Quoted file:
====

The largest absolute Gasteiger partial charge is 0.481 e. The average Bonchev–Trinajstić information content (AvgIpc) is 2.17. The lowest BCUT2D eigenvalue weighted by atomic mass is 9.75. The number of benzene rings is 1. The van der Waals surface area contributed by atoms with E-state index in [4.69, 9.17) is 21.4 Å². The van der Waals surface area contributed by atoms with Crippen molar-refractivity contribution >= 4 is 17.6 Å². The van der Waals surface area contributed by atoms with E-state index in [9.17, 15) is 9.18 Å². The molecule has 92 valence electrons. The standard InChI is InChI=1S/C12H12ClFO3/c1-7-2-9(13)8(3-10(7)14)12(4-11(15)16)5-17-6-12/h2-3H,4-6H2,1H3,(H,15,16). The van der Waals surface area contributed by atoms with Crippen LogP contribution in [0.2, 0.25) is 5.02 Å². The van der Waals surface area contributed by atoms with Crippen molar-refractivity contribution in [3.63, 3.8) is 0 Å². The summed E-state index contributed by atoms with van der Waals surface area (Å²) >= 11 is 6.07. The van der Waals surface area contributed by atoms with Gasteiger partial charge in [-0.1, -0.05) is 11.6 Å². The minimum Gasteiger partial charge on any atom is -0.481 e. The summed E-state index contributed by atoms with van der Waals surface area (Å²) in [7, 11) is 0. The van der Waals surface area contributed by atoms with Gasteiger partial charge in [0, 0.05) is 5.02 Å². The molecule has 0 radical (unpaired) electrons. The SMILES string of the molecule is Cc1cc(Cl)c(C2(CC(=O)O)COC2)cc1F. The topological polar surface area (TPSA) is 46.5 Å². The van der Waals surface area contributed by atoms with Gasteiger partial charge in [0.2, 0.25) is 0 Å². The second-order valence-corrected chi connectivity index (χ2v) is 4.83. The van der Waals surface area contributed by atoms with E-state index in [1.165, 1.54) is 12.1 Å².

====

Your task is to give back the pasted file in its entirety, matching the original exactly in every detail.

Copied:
The largest absolute Gasteiger partial charge is 0.481 e. The average Bonchev–Trinajstić information content (AvgIpc) is 2.17. The lowest BCUT2D eigenvalue weighted by atomic mass is 9.75. The number of benzene rings is 1. The van der Waals surface area contributed by atoms with E-state index in [4.69, 9.17) is 21.4 Å². The van der Waals surface area contributed by atoms with Crippen molar-refractivity contribution >= 4 is 17.6 Å². The van der Waals surface area contributed by atoms with E-state index in [9.17, 15) is 9.18 Å². The molecule has 92 valence electrons. The standard InChI is InChI=1S/C12H12ClFO3/c1-7-2-9(13)8(3-10(7)14)12(4-11(15)16)5-17-6-12/h2-3H,4-6H2,1H3,(H,15,16). The van der Waals surface area contributed by atoms with Crippen LogP contribution in [0.2, 0.25) is 5.02 Å². The van der Waals surface area contributed by atoms with Crippen molar-refractivity contribution in [3.63, 3.8) is 0 Å². The summed E-state index contributed by atoms with van der Waals surface area (Å²) >= 11 is 6.07. The van der Waals surface area contributed by atoms with Gasteiger partial charge in [-0.1, -0.05) is 11.6 Å². The minimum Gasteiger partial charge on any atom is -0.481 e. The summed E-state index contributed by atoms with van der Waals surface area (Å²) in [7, 11) is 0. The van der Waals surface area contributed by atoms with Gasteiger partial charge in [0, 0.05) is 5.02 Å². The molecule has 0 radical (unpaired) electrons. The SMILES string of the molecule is Cc1cc(Cl)c(C2(CC(=O)O)COC2)cc1F. The topological polar surface area (TPSA) is 46.5 Å². The van der Waals surface area contributed by atoms with Gasteiger partial charge in [0.2, 0.25) is 0 Å². The second-order valence-corrected chi connectivity index (χ2v) is 4.83. The van der Waals surface area contributed by atoms with E-state index in [1.165, 1.54) is 12.1 Å².